Government Running Out Of Money After Trump's Tax Cuts For Super-Rich, So Kiss Grammy Goodbye

You cost too much, Meemaw!

There's this one "Calvin and Hobbes" Sunday strip with realistic drawings of several disasters all converging on one spot, the home of Farmer Brown, who "is unaware of a gas leak as he attempts to light his stove." The last panel shows Calvin holding a toy jet and a toy locomotive about to smash into a toy house, and Hobbes says, "Can't we play something else?"

Guess what's happening in the federal government? We've got the current short-term spending bill expiring a week from today, and no deal on fixing DACA, so we could be looking at a government shutdown. Yesterday, the Congressional Budget Office issued a little ol' warning that, thanks to the GOP's Great Big Tax Cuts for Rich Fuckwads, the federal government needs to raise the debt ceiling -- the statutory limit on how much debt we can incur for existing budget commitments -- lest the whole government run out of money by the middle of March. Fun!

Now, Congress already voted to suspend the debt ceiling back in September; that suspension ended on December 12, 2017. When that suspension expired, the CBO explains,

the Secretary of the Treasury announced a “debt issuance suspension period” during which existing statutes allow the Treasury to take “extraordinary measures” to borrow additional funds without breaching the debt ceiling.

Unfortunately, those "extraordinary measures" will only go so far, and once they're exhausted,

the government would be unable to pay its obligations fully, and it would delay making payments for its activities, default on its debt obligations, or both.

Back in December, when the "extraordinary measures" kicked in, the CBO expected they'd keep the government afloat until at least late March or early April. Oh, but then there's those GOP tax cuts, which on paper went into effect immediately, but in reality won't show up in paychecks until the IRS prepares new tax tables. Those are supposed to start being used by the middle of February, which means less tax withheld by employers, which means an immediate loss of $10 billion to $15 billion per month. (The CBO doesn't account for any possible screwups by the IRS in rushing out the new tax withholding schemes, so the shortfall is based on the assumption everything transitions smoothly.) Oh, hey, that's all on top of a government deficit of $23 billion for December, where in normal budget years, deficits don't typically kick in until the second quarter of the fiscal year.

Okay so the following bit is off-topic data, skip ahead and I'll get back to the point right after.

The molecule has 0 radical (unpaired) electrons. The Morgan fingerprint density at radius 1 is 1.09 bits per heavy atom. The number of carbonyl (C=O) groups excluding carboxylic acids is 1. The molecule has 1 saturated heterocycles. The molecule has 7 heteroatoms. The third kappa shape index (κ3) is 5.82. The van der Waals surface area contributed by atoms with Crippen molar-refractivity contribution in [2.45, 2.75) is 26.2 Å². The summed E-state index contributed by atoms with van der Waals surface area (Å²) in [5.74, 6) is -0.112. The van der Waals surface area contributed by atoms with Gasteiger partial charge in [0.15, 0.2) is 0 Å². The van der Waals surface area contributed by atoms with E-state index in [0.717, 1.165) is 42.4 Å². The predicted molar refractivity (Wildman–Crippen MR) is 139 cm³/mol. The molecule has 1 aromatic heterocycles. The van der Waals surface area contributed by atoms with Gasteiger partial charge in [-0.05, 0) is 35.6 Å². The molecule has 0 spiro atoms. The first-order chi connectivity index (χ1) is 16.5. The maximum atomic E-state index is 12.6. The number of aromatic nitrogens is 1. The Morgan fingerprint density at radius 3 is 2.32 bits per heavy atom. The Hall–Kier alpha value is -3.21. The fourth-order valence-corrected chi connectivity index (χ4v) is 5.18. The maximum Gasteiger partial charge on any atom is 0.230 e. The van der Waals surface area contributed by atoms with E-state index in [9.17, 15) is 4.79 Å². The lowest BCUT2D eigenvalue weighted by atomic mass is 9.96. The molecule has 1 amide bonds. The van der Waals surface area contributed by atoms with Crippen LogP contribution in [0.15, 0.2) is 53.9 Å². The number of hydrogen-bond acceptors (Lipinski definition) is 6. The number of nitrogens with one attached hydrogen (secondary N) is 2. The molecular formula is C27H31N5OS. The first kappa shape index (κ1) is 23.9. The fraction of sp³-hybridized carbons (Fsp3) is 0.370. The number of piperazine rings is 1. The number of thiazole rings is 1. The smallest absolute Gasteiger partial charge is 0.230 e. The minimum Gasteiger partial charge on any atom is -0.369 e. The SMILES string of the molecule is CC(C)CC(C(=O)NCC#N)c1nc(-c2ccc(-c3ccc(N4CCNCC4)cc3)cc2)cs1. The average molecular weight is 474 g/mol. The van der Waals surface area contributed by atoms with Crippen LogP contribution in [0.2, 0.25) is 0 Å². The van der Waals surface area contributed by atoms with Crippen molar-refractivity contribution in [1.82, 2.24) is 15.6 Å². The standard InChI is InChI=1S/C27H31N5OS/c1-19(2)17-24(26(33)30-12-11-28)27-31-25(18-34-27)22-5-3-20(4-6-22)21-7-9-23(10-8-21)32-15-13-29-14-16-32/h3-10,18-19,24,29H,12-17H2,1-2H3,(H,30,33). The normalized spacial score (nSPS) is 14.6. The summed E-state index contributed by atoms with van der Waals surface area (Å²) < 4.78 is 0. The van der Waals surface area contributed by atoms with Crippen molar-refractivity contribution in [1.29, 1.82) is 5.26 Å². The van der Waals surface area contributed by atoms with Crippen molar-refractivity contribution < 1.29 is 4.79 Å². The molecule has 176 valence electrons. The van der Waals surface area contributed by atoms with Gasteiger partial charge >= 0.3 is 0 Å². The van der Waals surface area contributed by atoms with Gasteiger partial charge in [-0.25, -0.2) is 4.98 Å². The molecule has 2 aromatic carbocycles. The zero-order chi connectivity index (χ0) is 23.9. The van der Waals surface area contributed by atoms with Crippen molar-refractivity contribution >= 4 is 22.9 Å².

So now, all Congress has to do is take care of raising the debt limit, passing a short-or-long-term budget that reconciles Republicans' demands for huge new military spending with Democrats' insistence that domestic spending increase at the same level, and also fix DACA while Donald Trump insists that legal immigration be slashed. All while the administration is also trying to rip the guts out of the FBI and Department of Justice so they can fire or neuter Robert Mueller (possibly not metaphorically). Add in whatever fallout comes from the release of Devin Nunes's intelligence-nuking memo, and there are a just a few tiny things -- nothing to speak of, really! --

Congress needs to get taken care of by next Tuesday to avoid a second government shutdown while Republicans control both houses of Congress and the White House.

Oh, yes, and what time of year is it, Washington Post?

Complicating factors for the U.S. government, the Treasury Department typically issues a large number of tax refunds in February and March, which could lead to a steeper than expected fall in cash reserves. CBO said last year Treasury paid $211 billion in tax refunds in February and March of last year.

Hmm. And then you need to remember that Republicans HATE raising the debt ceiling, and always demand big spending cuts in exchange, even though that doesn't actually affect the debt ceiling, which applies to spending Congress has already voted for. But that doesn't mean Rs won't use the "budget crisis" as an excuse to slash social services, because JUST LOOK AT ALL THAT DEBT.

Yep, lots of stuff on the ol' national plate. Remember how the Republicans said the tax cuts would pay for themselves? Good times, man.

We live in interesting times, Crom help us. Maybe Trump will tweet something really weird.

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[Congressional Budget Office / WaPo Image from the Calvin and Hobbes Wiki scan of Homicidal Jungle Cat]

Doktor Zoom

Doktor Zoom's real name is Marty Kelley, and he lives in the wilds of Boise, Idaho. He is not a medical doctor, but does have a real PhD in Rhetoric. You should definitely donate some money to this little mommyblog where he has finally found acceptance and cat pictures. He is on maternity leave until 2033. Here is his Twitter, also. His quest to avoid prolixity is not going so great.


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